Many of his ministerial appointments went to native Hawaiians, a reflection of the king’s consistent loyalty to his core constituency. None of this made him popular with the haole community who loathed both him and Walter Murray Gibson, Kalakaua’s American premier, whom they viewed as a traitor. Kalakaua’s white opposition grew increasingly frustrated with their lack of power, and their rhetoric grew increasingly bigoted in tone as their anger grew. “Attempts to build a strong political party of opposition ran into the dismal fact that Kalakaua and Gibson controlled too many votes,” wrote Gavan Daws in Shoal of Time: A History of the Hawaiian Islands. The king though dominated the legislature.
Kalakaua was the first sovereign to circumnavigate the globe and he did it not just once (the first trip in 1881) but twice. On January 20, 1881 His Majesty David La‘amea Kalakaua departed Honolulu Harbor aboard the steamship City of Sydney on a nine-month diplomatic mission around the world. The voyage was one part of a strategic plan to achieve greater recognition throughout the world for the Kingdom of Hawai‘i as a legitimate and sovereign nation-state. Many of the American business interests who had backed Kalakaua in his election victory over Queen Emma were now quickly moving towards greater control of the government. The King also witnessed the loss of sovereignty by Native peoples in New Zealand, the Marquesas and elsewhere, highlighting growing imperialism in the Pacific. Kalakaua saw a formal procession of state visits from the King himself, along with the signing of treaties and conventions, as powerful steps in protecting his nation’s sovereignty.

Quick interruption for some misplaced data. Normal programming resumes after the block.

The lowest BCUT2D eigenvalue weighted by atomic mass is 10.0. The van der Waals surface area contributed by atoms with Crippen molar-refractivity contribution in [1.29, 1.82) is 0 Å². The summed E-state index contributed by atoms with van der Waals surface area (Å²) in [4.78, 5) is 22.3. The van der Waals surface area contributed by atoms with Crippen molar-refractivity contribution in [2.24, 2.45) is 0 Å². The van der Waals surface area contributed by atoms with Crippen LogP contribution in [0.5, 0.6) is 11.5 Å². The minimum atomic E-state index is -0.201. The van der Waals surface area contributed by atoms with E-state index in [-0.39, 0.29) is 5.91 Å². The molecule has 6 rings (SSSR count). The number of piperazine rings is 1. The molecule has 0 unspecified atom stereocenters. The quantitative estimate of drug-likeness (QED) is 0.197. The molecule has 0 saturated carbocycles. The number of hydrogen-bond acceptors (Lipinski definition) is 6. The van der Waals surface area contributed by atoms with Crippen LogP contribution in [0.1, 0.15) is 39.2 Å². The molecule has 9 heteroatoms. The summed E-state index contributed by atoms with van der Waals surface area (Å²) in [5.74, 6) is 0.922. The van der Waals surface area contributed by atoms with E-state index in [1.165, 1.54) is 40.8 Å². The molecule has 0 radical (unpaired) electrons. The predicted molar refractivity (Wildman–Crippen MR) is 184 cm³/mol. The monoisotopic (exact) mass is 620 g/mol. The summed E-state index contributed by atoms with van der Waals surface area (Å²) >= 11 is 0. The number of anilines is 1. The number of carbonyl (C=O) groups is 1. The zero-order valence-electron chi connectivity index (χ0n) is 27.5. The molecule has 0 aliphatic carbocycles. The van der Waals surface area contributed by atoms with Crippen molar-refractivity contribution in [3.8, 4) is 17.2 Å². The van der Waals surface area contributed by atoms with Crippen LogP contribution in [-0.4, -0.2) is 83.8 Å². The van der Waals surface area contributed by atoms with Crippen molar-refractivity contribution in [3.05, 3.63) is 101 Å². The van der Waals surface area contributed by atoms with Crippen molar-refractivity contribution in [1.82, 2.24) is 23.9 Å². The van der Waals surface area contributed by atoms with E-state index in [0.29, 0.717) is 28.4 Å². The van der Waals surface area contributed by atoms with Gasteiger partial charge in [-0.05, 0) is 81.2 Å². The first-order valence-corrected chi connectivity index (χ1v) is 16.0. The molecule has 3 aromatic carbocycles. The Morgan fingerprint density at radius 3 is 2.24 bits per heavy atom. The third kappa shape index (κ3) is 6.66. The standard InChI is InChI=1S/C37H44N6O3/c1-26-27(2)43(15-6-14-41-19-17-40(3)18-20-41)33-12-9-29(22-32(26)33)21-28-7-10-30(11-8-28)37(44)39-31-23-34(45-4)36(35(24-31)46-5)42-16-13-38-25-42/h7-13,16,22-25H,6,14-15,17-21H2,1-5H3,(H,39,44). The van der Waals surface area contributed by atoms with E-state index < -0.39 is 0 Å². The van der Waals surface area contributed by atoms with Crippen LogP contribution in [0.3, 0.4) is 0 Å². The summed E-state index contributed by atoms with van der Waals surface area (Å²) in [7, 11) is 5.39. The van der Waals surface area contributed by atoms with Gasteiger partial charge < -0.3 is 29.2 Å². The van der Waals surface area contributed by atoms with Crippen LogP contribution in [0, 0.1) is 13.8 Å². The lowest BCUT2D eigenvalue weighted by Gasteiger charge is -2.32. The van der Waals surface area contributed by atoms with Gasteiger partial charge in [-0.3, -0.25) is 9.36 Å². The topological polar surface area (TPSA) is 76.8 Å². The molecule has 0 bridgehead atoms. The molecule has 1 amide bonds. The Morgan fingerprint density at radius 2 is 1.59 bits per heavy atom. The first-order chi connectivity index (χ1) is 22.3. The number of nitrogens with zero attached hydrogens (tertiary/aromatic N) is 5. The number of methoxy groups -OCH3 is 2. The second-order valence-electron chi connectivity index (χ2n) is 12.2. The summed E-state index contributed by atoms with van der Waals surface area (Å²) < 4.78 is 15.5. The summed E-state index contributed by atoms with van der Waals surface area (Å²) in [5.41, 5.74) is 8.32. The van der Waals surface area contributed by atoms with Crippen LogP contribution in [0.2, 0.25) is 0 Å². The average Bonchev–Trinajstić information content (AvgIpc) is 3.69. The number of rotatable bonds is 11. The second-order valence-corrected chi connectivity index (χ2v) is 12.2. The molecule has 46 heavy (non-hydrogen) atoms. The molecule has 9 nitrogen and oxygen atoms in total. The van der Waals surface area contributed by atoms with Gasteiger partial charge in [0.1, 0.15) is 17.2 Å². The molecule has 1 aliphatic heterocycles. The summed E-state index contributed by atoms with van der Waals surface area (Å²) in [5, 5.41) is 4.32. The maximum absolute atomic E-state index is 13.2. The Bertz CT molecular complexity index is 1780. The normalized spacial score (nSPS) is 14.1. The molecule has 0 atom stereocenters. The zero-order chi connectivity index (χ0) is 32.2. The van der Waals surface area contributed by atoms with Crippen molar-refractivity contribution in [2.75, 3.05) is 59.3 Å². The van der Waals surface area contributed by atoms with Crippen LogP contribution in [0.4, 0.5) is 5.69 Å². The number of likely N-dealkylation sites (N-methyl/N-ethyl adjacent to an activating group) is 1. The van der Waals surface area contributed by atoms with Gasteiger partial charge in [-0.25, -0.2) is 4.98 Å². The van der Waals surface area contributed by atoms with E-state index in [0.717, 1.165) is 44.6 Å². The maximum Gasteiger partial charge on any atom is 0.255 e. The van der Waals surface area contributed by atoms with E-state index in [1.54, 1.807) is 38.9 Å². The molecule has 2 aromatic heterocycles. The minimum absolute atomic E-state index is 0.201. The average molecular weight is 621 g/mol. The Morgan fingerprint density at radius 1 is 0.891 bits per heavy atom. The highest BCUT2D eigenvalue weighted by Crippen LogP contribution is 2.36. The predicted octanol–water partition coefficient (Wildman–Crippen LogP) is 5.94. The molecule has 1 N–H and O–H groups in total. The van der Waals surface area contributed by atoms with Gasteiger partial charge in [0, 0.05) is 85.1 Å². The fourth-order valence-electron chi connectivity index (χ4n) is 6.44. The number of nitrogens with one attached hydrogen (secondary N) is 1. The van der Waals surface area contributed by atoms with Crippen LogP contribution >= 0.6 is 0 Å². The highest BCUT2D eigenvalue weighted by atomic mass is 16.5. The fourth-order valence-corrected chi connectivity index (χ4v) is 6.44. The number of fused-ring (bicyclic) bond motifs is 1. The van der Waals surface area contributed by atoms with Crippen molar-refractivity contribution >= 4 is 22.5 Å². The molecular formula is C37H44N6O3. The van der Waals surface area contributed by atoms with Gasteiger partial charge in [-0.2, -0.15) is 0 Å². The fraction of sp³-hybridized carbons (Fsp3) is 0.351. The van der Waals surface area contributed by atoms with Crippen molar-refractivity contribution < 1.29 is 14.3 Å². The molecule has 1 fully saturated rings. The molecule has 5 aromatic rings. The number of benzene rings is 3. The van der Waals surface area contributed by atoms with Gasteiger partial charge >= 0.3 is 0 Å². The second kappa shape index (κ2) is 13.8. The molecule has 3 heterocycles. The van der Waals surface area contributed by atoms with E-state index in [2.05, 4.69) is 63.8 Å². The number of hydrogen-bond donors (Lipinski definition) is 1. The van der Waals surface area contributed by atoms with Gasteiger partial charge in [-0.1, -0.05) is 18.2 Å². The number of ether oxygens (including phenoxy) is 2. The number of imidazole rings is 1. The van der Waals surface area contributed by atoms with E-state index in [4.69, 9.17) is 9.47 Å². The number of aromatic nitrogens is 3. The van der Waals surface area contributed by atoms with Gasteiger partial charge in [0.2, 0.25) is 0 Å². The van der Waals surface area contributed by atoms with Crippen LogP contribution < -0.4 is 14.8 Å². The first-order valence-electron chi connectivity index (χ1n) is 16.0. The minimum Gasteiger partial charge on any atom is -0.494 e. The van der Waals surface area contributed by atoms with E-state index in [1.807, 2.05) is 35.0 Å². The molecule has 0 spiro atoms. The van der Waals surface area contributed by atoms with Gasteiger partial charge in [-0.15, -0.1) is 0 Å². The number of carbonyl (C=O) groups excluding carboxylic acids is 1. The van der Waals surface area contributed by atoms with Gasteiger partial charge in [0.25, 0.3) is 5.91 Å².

As the ship carrying Kalakaua touched the landing, the Emperor of Japan had his military play Hawai‘i Pono , the anthem the King himself penned seven years prior. At a luncheon at the Imperial Palace on March 14, the Japanese Emperor conferred on Kalakaua the Grand Cordon of the Order of the Chrysanthemum, the highest honor in the Japanese Empire. In a later audience with the Emperor Meiji, Kalakaua proposed an Asiatic Federation to link the two countries, along with others, in mutual support that would attempt to balance British and American dominance. The King sought to further tie the two Nations through a proposed future marriage of the Princess Ka‘iulani and the Japanese Prince Komatsu. Neither of these efforts came to fruition though he was successful in his decision to welcome increasing numbers of foreigners (especially Chinese and Japanese people) to the islands. In 1883 a government representative delivered a speech in Tokyo in which he declared that “His Majesty Kalakaua believes that the Japanese and Hawaiian spring from one cognate race and this enhances his love for you,” reported Kuykendall. “Hawaii holds out her loving hand and heart to Japan and desires that your people may come and cast in their lots with ours and repeople our Island Home with a race which may blend with ours and produce a new and vigorous nation.” Thousands of Japanese families accepted Kalakaua’s offer, to the chagrin of white landowners and businessmen who feared further loss of influence.
The white landowners were also not very keen on Kalakaua’s plan to grant universal suffrage to women and the poor. Such a move would have made the wealthy white male votes far less significant.
Although Kalakaua’s visit to Japan was one of the trip’s highlights, it was certainly not seen as the only success. On this first circumnavigation of the globe by any monarch, the King of Hawai’i met with leaders of nations that included China, India, Egypt, Italy, Germany, Wales, Belgium, Portugal, Spain and others.